On the eve of Pope Francis’ trip to Mexico, Presidential candidate Donald Trump came down hard on the pontiff, calling him a “very political person” who is being exploited by Mexico at America’s expense.
The Pope is leaving for Mexico just after noon on Friday, where he will visit a pediatric hospital, meet with an indigenous community in the southern Chiapas region, speak to youth and workers, and celebrate Mass at the shrine of Our Lady of Guadalupe.
Next Wednesday, on the final day of his trip, Francis will visit the border town of Ciudad Juárez, where he will participate in several events, including the celebration of a “cross-border” Mass.
On Fox Business Network Thursday morning, Stu Varney reminded Donald Trump that the Pope is going “to stand at the border” with migrants, and asked for his take on the matter.
“I think that the Pope is a very political person,” Trump responded, before adding that he thinks the Pope is being used by Mexico to advance its interests against the United States.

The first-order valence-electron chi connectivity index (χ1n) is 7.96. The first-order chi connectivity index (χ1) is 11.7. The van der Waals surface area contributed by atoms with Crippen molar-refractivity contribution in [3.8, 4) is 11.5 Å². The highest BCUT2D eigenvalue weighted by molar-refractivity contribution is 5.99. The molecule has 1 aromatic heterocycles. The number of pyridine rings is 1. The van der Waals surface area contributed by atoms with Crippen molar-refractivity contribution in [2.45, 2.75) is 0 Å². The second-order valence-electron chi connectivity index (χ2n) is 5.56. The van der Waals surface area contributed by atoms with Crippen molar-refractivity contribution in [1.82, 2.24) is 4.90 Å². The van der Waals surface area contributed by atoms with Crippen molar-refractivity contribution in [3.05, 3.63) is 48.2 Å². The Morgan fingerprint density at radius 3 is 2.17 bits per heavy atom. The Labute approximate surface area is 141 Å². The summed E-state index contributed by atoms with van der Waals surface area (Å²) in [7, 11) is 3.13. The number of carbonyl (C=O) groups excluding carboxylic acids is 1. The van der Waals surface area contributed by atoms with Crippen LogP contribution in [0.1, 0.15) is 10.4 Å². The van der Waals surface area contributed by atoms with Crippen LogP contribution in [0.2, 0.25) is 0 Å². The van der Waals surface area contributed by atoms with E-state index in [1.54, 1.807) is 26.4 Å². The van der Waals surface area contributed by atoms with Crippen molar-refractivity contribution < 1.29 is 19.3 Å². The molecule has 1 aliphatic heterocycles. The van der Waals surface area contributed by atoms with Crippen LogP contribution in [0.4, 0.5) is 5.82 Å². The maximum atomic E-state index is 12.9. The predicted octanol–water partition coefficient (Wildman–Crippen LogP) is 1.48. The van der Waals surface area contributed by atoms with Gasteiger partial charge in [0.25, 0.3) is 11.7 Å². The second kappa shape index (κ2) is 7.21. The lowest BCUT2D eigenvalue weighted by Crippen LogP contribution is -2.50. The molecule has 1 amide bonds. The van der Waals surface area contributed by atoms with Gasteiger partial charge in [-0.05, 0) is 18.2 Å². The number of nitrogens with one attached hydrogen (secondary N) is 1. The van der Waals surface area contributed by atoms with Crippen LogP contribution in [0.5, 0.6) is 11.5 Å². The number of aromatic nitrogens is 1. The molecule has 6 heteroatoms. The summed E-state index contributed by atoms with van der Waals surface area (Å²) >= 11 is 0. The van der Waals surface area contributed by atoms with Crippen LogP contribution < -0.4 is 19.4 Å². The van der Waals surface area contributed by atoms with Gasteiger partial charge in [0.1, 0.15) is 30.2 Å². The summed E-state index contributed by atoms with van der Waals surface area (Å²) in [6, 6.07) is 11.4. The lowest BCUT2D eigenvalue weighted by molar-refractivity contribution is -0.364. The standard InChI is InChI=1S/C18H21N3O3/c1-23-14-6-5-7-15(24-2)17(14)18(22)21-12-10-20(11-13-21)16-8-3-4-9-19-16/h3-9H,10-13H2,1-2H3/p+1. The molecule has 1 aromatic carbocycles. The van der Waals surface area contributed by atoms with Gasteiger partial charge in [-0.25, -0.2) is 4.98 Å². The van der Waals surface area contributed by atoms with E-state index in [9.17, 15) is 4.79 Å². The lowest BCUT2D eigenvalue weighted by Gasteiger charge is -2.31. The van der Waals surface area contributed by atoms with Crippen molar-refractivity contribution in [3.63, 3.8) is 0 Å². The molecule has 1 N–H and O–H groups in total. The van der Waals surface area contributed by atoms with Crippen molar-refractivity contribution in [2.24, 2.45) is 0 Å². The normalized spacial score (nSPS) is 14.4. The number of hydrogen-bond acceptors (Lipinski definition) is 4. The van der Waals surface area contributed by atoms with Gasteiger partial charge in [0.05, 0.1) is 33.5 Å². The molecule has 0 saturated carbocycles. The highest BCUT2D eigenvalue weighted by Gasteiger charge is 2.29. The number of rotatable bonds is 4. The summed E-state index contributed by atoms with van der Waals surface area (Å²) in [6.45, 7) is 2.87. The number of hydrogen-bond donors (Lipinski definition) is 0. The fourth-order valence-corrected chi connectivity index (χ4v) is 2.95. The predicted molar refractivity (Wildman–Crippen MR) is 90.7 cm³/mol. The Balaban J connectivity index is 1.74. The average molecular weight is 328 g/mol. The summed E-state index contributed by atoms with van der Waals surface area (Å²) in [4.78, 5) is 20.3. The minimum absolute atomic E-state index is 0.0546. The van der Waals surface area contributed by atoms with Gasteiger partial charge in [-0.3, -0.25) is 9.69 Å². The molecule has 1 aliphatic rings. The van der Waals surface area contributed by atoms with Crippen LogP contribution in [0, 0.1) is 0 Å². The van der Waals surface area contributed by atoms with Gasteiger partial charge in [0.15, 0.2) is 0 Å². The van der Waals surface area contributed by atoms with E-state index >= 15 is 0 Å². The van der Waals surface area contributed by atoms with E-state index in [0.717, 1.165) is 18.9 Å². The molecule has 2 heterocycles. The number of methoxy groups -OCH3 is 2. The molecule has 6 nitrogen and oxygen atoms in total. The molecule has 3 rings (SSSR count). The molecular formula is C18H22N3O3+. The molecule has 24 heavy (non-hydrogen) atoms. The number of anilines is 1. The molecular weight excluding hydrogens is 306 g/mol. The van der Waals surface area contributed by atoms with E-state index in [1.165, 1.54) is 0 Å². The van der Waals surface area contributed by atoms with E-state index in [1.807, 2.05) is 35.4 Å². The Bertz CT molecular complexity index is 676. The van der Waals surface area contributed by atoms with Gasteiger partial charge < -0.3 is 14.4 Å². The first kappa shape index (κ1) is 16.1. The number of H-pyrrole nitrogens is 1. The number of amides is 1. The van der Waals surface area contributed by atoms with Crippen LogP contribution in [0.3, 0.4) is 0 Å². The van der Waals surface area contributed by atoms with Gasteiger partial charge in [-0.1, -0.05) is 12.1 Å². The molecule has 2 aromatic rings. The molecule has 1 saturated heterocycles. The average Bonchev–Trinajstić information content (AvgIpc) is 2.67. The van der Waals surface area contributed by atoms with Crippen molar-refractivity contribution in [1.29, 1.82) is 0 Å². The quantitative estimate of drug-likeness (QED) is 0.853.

“I think he doesn’t understand the problems our country has,” he continued. “I don’t think he understands the danger of the open border that we have with Mexico. And I think Mexico got him to do it because Mexico wants to keep the border just the way it is because they’re making a fortune and we’re losing.”
During his stay in Ciudad Juárez, the Pope will visit the Cereso prison, meet with some 3,600 business leaders and workers, eat lunch with Catholic seminarians, and celebrate a Mass attended by both Mexicans and Americans.
The Mass is scheduled to take place at El Punto, a large field near Benito Juarez Stadium and just a short distance from the U.S. border. Organizers say that tickets will be furnished to Catholic parishes on both sides of the border for those who want to attend the Mass. The venue holds approximately 220,000 people.
“During Mass, Pope Francis will undoubtedly call attention to many realities that are lived on both sides of our U.S.-Mexico border, particularly the plight of so many migrants and refugees fleeing violence and poverty in their home countries, in search of better lives for themselves and their children,” said El Paso Bishop Mark J. Seitz in a statement.
“Pope Francis is expected to approach the U.S./Mexico divide as a symbol of the same journey taken by migrants. It will also provide him an opportunity to acknowledge the faithful on the El Paso side of the border,” he said.
Follow Thomas D. Williams on Twitter @tdwilliamsrome